a book review by Karen A. Bellenir
The question of beauty stirs opinions about aesthetic appeal. It brings to mind the work of artists and conjures images of natural splendor. But science and math? Can equations and the mind-boggling complexity of Einstein's theory of relativity or quantum chromodynamics be beautiful too?
Frank Wilczek, a Nobel Prize winning physicist, set out to explore that possibility in his latest book, A Beautiful Question: Finding Nature's Deep Design. He opens the discussion with the declaration, "This book is a long meditation on a single question: Does the world embody beautiful ideas?" He goes on to explain that ideas are nonphysical; they are thoughts. Physical bodies have substance; they are material. To get an idea into a tangible body requires that it be embodied. "Embodying ideas is what artists do," Wilczek says, and he asks "Is the world a work of art?"
In considering the evidence, Wilczek takes readers on a tour of the development of mathematics and the sciences. He begins with Pythagorus, who described the relationship among the sides of right triangles and worked out the connections between numbers and musical harmony. He talks about Plato's musings on the correspondences between ideals and forms. He continues with a discussion about how artists learned to work with perspective and how scientists like Isaac Newton and James Clerk Maxwell were inspired by the study of light and color.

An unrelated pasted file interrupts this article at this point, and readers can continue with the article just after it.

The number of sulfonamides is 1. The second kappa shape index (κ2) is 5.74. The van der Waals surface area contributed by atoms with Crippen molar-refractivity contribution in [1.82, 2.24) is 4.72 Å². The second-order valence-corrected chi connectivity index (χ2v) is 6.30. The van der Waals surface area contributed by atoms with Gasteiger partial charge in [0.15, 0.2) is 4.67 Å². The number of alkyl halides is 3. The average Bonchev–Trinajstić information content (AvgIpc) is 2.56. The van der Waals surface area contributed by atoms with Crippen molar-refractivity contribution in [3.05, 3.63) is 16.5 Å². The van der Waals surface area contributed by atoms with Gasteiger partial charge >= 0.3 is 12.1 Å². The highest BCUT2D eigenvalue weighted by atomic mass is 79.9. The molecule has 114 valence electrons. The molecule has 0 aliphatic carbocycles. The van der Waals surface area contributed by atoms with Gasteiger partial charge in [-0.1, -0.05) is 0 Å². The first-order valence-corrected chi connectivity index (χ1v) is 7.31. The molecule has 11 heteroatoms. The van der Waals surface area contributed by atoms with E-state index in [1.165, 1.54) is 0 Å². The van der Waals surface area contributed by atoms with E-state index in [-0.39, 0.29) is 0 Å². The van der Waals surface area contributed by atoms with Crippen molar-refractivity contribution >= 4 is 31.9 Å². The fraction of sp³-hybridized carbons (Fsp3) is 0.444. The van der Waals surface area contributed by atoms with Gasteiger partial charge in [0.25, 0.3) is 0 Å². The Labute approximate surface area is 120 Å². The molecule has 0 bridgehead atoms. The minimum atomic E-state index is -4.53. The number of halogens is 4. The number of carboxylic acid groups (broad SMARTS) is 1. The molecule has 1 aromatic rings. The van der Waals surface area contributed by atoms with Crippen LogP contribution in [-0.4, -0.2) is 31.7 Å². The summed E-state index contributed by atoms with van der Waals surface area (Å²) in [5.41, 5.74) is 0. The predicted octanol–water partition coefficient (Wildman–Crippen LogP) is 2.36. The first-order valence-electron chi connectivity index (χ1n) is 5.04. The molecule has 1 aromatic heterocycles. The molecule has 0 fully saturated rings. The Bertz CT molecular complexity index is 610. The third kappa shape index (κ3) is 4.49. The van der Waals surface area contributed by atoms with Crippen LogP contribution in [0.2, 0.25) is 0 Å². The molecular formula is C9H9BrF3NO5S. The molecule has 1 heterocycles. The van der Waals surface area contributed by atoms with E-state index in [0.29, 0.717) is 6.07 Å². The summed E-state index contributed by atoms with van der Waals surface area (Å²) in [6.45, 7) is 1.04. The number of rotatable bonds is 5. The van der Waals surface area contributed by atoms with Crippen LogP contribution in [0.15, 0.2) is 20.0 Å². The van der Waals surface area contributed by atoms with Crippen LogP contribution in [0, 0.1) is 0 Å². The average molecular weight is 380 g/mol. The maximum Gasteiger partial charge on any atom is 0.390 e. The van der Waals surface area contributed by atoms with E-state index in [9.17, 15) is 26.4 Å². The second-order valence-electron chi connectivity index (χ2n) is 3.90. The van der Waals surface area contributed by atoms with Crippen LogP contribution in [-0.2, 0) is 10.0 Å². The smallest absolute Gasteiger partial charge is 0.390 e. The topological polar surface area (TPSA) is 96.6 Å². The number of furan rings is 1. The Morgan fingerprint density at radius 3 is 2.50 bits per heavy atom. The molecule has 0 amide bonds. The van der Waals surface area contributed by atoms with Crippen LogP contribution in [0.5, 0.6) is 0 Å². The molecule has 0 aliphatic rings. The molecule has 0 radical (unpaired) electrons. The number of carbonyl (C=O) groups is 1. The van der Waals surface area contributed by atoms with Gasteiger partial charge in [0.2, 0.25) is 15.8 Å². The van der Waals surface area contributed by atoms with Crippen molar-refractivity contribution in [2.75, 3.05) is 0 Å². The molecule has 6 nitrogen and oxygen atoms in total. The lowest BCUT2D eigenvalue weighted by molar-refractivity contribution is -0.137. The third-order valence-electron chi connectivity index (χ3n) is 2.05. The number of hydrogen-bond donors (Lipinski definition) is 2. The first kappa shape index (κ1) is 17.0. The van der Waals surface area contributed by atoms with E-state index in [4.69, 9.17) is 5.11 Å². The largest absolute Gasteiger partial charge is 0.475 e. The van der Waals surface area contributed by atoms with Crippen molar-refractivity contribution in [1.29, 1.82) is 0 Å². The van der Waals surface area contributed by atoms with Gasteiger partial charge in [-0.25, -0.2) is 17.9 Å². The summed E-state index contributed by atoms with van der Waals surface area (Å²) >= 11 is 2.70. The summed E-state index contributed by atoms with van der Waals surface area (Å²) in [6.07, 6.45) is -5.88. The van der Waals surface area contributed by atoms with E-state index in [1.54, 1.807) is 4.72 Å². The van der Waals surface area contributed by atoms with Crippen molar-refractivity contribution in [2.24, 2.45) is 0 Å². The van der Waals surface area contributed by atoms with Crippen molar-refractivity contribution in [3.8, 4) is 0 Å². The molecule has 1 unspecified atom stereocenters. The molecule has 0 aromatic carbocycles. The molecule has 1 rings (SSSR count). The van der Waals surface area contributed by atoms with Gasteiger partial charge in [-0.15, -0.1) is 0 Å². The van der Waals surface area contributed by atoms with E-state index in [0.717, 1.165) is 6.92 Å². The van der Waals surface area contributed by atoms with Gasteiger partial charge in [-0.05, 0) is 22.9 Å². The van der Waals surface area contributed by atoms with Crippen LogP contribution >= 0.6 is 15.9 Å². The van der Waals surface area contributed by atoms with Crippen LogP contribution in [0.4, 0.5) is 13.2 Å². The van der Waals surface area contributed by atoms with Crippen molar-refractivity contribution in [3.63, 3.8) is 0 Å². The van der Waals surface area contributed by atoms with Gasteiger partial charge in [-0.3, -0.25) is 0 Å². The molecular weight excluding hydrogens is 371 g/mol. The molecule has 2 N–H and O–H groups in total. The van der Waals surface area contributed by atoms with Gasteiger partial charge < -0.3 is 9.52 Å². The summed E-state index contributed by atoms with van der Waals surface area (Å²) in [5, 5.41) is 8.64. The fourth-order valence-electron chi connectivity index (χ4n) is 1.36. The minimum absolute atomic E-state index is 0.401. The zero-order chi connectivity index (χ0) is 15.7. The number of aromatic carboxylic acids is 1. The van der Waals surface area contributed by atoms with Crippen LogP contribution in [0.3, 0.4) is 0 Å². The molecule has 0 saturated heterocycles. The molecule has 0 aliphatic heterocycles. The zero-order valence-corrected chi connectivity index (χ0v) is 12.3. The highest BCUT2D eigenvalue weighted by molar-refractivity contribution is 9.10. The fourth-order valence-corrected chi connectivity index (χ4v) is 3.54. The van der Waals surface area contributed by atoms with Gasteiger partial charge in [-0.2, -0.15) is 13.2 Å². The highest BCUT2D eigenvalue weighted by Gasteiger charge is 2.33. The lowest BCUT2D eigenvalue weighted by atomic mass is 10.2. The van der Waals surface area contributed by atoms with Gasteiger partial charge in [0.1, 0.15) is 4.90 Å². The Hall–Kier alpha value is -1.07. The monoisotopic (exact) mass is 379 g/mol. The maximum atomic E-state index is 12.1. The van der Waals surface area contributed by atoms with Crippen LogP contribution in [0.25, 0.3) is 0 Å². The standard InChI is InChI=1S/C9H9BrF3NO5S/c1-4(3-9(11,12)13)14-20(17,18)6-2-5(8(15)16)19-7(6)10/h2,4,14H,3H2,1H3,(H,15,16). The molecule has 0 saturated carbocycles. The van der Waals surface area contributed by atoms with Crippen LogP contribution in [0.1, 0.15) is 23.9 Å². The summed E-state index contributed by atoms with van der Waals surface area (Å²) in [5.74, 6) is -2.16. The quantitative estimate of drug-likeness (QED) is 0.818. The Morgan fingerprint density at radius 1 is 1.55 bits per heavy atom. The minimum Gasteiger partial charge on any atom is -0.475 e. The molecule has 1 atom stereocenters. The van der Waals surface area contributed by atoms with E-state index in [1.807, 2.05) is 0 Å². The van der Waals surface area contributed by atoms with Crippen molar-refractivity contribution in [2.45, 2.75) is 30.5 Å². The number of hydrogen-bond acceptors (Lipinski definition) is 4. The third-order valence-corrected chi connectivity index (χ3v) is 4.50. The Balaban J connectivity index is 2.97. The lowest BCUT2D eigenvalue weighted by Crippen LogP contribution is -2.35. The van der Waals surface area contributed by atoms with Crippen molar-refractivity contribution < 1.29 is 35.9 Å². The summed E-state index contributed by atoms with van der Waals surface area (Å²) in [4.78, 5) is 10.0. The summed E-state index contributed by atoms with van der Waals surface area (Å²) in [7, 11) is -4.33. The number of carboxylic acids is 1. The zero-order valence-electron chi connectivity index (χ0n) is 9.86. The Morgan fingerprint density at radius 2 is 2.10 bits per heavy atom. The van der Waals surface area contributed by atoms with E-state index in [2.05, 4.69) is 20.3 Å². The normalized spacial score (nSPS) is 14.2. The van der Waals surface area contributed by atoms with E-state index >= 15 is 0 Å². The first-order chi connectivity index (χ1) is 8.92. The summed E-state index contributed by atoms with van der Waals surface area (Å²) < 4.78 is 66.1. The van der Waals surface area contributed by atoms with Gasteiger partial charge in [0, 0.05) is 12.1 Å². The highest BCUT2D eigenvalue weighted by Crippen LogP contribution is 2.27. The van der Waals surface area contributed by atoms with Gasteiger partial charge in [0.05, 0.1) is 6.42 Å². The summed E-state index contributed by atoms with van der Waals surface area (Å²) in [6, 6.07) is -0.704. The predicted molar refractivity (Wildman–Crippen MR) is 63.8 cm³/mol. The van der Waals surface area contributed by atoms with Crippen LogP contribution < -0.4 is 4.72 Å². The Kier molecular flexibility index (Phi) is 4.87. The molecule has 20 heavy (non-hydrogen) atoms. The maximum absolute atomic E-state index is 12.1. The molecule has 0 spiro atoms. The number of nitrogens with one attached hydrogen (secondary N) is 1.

Harmony, color, and symmetry play important roles in defining the type of beauty Wilczek seeks. After establishing this foundation, he moves forward into explaining the development of more recent ideas in physics. He talks about special and general relativity and the bizarre world of quantum theory. The book's narrative continues into current-day discoveries regarding elementary particles and forces and Wilczek's expectations regarding future breakthroughs.
The book's early chapters are fairly simple to read, and Wilczek is a master at creating analogies to help nonscientists understand complicated concepts. In addition, many illustrations are incorporated in the text, and two sets of full-color images help render complex ideas into visually accessible forms.
As the topics turn toward cutting-edge science in the realm of non-intuitive dimensions, understanding the text requires more effort. To help struggling readers (that is, readers like me), the book concludes with an extensive collection of supplemental material. Timelines help put discoveries in perspective. A section titled "Terms of Art" is more than a mere glossary. It discusses terminology in the context of the concepts that are most important to the text. Notes provide additional explanatory material, and recommendations for additional reading offer direction for people who want to learn more.
To sum it up, A Beautiful Question is a thoughtful meditation on the relationship between the ideal and the real. Wilczek offers his readers an opportunity to glimpse the magnificence embodied in the largest structures in the universe and in the smallest elementary particles that make it up.
A Beautiful Question: Finding Nature's Deep Design is on sale at 20% off in the Pier Press® Bookstore during the month of January 2016.